Staying Grounded in Times of War
March 9th, 2022

I have to admit, I did not have “psychopathic kleptocrat starts World War” on my 2022 bingo card, but here we stand. Staring down the reality that during the previous administration, America helped numerous dictators consolidate power and prepare for the very scenario we see playing out before our eyes.

Unjustifiable wars, devastating human rights violations and utter destruction to re-establish global power dynamics that disappeared with the Cold War. Only now, it’s a hot war, the kleptocrats are bent on utter destruction with total disregard for human life, America’s standing in the world is greatly diminished and the end game is the destruction of democracy across the globe. Democracy is hard, dictatorship is easy.

Oh, and we’re still grappling with the lingering results of a two year global pandemic that shredded communities, families and social safety nets. And don’t get me started on the climate crisis.

Is it any wonder why so many of us are simply hanging on by the very edge of our tattered ropes? Almost every friend I bump into answers the question “how are you?” with a heavy “overwhelmed”.

Women Maoist soldiers from my project documenting Security Demographics in Nepal in 2006.
Women Maoist soldiers from my project documenting Security Demographics in Nepal in 2006.

I returned to school in the fall to study yoga and religion at a Buddhist inspired university because I knew my existing skill sets left me grossly under-prepared for the coming chaos our world is entering. I naively though I had a few extra years to learn the depths of yogic practice and meditation before the shit really hit the fan. I don’t really have a plan, I just know this skill set is necessary to help myself, my family and my community navigate the fucked up shit our global power brokers keep doing to us all.

And for what? Money? Yachts? Ego? Wealth accumulation that is embarrassing and obscene? Because they weren’t loved as children and never processed their traumas? The fact that we are all facing the destruction of our society because a handful of men have too much power and have accumulated too much wealth is such a tragic yet predictable story.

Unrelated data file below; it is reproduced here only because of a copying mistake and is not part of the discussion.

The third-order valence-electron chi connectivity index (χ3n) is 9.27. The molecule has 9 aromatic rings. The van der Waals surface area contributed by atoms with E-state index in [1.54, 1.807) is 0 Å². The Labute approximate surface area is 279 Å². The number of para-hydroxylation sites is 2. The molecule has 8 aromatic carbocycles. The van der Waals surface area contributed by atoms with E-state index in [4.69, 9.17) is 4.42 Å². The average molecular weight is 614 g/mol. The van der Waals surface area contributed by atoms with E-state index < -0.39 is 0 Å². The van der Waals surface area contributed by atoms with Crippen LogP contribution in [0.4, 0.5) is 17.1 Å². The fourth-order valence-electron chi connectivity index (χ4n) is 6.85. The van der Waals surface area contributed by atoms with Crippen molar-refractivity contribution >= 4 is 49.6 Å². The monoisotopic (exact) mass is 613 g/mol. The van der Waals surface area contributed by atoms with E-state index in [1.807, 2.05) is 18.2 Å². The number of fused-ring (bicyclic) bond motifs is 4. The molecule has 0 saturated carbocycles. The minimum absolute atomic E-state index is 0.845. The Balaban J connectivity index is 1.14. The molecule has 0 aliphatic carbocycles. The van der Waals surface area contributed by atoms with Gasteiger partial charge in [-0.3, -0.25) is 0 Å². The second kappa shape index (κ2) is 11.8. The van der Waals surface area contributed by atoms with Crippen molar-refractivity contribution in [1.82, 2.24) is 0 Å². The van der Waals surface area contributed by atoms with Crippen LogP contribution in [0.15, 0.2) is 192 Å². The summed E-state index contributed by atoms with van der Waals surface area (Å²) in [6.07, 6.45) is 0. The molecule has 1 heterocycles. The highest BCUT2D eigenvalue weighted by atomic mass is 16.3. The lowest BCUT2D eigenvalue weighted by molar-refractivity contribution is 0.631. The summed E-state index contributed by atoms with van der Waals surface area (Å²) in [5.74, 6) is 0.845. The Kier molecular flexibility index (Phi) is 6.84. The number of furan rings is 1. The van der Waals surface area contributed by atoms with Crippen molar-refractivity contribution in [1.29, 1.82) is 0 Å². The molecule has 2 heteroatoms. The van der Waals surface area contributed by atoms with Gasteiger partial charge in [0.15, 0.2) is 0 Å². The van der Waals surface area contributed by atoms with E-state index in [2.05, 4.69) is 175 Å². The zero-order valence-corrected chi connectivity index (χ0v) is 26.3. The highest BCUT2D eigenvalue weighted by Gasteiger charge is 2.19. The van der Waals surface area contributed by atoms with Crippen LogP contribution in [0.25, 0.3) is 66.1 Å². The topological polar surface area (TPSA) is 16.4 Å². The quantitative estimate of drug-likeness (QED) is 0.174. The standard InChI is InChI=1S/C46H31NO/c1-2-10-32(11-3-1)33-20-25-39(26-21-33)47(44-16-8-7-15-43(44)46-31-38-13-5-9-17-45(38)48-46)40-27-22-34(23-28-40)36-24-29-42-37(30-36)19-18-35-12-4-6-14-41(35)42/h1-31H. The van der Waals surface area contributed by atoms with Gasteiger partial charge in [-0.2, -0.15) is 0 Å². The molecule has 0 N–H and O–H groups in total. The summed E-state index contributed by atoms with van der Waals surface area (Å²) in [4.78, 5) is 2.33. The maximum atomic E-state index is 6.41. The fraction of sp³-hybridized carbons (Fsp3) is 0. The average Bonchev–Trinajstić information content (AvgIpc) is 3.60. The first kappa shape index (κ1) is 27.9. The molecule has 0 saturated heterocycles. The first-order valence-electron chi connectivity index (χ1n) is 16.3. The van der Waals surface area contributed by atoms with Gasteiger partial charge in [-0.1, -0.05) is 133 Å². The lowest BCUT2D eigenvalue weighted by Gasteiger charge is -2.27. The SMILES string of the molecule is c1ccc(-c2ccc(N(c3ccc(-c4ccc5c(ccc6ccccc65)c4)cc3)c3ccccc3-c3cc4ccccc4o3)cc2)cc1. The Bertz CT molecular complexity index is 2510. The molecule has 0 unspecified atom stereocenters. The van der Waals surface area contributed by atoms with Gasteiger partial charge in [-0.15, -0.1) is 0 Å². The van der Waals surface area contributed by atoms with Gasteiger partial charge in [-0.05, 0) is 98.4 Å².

We may not face down extinction because of asteroids or some Hollywood Armageddon narrative. We may be facing utter global destruction because a handful of men are playing God because they weren’t loved as children. That reality is simply too ridiculous to comprehend.

But here we are. And as if surviving a global pandemic where public health became political wasn’t bad enough, we now have to summon our strength, gather what’s left of our tattered nerves and try to seek a sense of grounding in a world that is rapidly devolving.

But how does one find a sense of grounding in such a reality? This might be the part where I lose of a few of you, but honestly, a major key to finding peace and acceptance in the present is to simply BE in the present. In turning to ancient wisdom traditions that emphasize meditation and living in the present moment, little slivers of space begin to appear.

What arises in that space is another topic all together, but with a regular practice of sitting in meditation (no matter how messy or fidgety we might be while meditating), we can create a tiny little sliver of space where emotions can surface. We can process the pain, grief and sadness we are all experiencing. In processing and acknowledging the emotions, we can then accept them with more ease and grace. And by accepting volatile emotions, we will not inadvertently lash out in anger or project our unprocessed shadows onto others.

We’re taught in the West to never show emotion, to simply suppress the feelings as they arise because showing emotion is a sign of weakness. I was programmed this way throughout much of my life from the social programming I received through stories, media and my peer groups. Many of us were taught this avoidance of emotions, particularly the Gen X and Millennials. The Boomers taught us to stuff down those feelings and suck it up, there’s work to be done. I'm so grateful that the younger generations are taught to embrace their emotions and acknowledge their traumas at a young age and it gives me tremendous hope for our future.

I don’t blame the Boomers, I’ve hung out with my elders enough to know they were raised by a generation who lived through two World Wars and the Great Depression. There was no time for processing emotions, they had to learn to survive. Literally.